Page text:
In this embodiment, the combined surface of the sensors is less that the total surface of the crystal. FIG. 10B shows how light guided inside the core of the fiber is directed toward the sensitive part of a sensor, instead of being directed, for example, between sensors, as in the non-fiber-optics design of FIG. 10A. By varying the density of fiber across the thickness of the plate in the proper area, the light is guided to the sensitive part of the sensor. In the embodiment of FIG. 10B, a density of the fibers in the fiber optics plate varies so as to direct the emitted light to a receiving surface of each of the plurality of photosensors and not direct light between the receiving surfaces of the photosensors.
 It should be clear from the description of this embodiment that varying the density of fibers in both the light guide plane and within the thickness of the fiber optics plate, one can accomplish the proper distribution of light from one crystal to multiple sensors, as well as bringing more total light to the sensors by re-directing light that would end up between sensors in conventional detector designs.
 The disclosed embodiments have several advantages. First, building the light guide from fiber optics plates is less expensive since it avoids all the machining and manual operation related to arranging reflectors in the light guide.
 Second, a more subtle light distribution can be accomplished, such as with edge or corner crystals. The fiber optics plate offers more variables to optimize light distribution. First, the light captured by the fiber will be directed exactly and only where the fiber ends, while the cladding material offers a more neutral optical path. By varying the relative density of the two components, the light distribution is controlled. For instance, light from edge or corner crystals needs to travel a longer path to get to the adjacent sensors, so the density of fiber in the lateral direction is lower toward the edges. Also, the crystal array is clearly rectangular and the sensors, in one embodiment, are circular. So, in order to bring the light from the corner of the crystal array to a sensitive area on the photo-sensor, a wedge is created by varying the density of fibers depthwise from the crystal surface to the sensor plane. Similarly, the individual numerical aperture of the fiber, which is related to its index of refraction with respect to the cladding material, is used to control the amount of light getting in the fibers and is also used to control the ratio of the light guided by the fibers and propagated between the fibers.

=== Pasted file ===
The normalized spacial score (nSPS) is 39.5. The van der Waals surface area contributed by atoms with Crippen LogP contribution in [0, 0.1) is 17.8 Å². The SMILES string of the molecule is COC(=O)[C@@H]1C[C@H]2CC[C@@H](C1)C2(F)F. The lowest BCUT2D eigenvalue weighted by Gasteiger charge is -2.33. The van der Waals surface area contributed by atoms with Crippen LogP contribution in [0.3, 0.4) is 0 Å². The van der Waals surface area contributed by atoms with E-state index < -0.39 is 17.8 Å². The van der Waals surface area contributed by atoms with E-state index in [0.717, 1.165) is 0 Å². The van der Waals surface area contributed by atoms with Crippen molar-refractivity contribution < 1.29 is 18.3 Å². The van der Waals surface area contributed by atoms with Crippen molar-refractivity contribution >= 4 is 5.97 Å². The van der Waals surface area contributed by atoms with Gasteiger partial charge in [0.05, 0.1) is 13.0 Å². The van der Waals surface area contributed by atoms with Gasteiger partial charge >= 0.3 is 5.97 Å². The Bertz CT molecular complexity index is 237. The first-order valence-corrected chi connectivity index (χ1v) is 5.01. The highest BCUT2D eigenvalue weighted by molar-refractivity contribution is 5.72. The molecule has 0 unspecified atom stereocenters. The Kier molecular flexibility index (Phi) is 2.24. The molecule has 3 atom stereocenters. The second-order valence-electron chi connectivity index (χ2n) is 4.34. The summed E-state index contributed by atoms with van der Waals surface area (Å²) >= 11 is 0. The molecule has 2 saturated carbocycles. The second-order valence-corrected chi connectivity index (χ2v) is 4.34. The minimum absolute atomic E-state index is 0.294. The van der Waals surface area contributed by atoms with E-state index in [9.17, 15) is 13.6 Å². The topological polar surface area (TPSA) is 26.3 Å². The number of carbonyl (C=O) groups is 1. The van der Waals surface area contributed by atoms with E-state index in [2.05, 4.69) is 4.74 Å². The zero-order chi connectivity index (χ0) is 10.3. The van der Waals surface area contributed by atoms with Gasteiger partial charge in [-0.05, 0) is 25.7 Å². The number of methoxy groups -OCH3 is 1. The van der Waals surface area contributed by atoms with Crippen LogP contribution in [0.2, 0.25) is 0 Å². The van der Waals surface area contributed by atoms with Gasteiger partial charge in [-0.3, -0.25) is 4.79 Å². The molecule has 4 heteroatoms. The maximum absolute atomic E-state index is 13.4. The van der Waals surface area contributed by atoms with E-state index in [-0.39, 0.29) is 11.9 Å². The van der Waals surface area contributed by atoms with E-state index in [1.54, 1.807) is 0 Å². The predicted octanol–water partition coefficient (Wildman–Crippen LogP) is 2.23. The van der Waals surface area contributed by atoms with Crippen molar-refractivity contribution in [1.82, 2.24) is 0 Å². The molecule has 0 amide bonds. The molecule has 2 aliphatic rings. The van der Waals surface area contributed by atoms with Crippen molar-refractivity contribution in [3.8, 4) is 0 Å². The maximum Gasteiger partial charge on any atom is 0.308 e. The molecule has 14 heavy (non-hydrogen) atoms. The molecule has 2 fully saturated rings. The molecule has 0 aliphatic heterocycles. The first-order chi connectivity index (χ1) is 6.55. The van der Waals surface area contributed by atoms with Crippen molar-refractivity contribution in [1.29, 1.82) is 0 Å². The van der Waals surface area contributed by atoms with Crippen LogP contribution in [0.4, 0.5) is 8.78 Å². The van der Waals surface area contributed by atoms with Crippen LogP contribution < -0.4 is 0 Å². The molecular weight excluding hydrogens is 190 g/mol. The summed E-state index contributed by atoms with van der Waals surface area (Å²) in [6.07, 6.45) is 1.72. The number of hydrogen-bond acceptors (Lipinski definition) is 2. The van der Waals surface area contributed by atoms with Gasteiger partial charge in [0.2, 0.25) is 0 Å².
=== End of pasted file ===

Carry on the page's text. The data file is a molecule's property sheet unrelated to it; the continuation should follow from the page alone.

A third advantage is an increase in the amount of light reaching the PMTs. The total amount of light to the PMTs increases due to the higher index of refraction of the core of the fiber (matching better the index of the crystal) and due to the decreased thickness of the neutral material, which is rendered possible by achieving the same light distribution in a shorter distance.
 While certain embodiments have been described, these embodiments have been presented by way of example only, and are not intended to limit the scope of the inventions. Indeed the novel methods and systems described herein may be embodied in a variety of other forms; furthermore, various omissions, substitutions, and changes in the form of the methods and systems described herein may be made without departing from the spirit of the inventions. The accompanying claims and their equivalents are intended to cover such forms or modifications as would fall within the scope and spirit of the inventions.
Patent applications by Daniel Gagnon, Twinsburg, OH US
Patent applications by Kent Burr, Buffalo Grove, IL US
Patent applications by KABUSHIKI KAISHA TOSHIBA
Patent applications by TOSHIBA MEDICAL SYSTEMS CORPORATION
Patent applications in class Fiber bundle plate
Patent applications in all subclasses Fiber bundle plate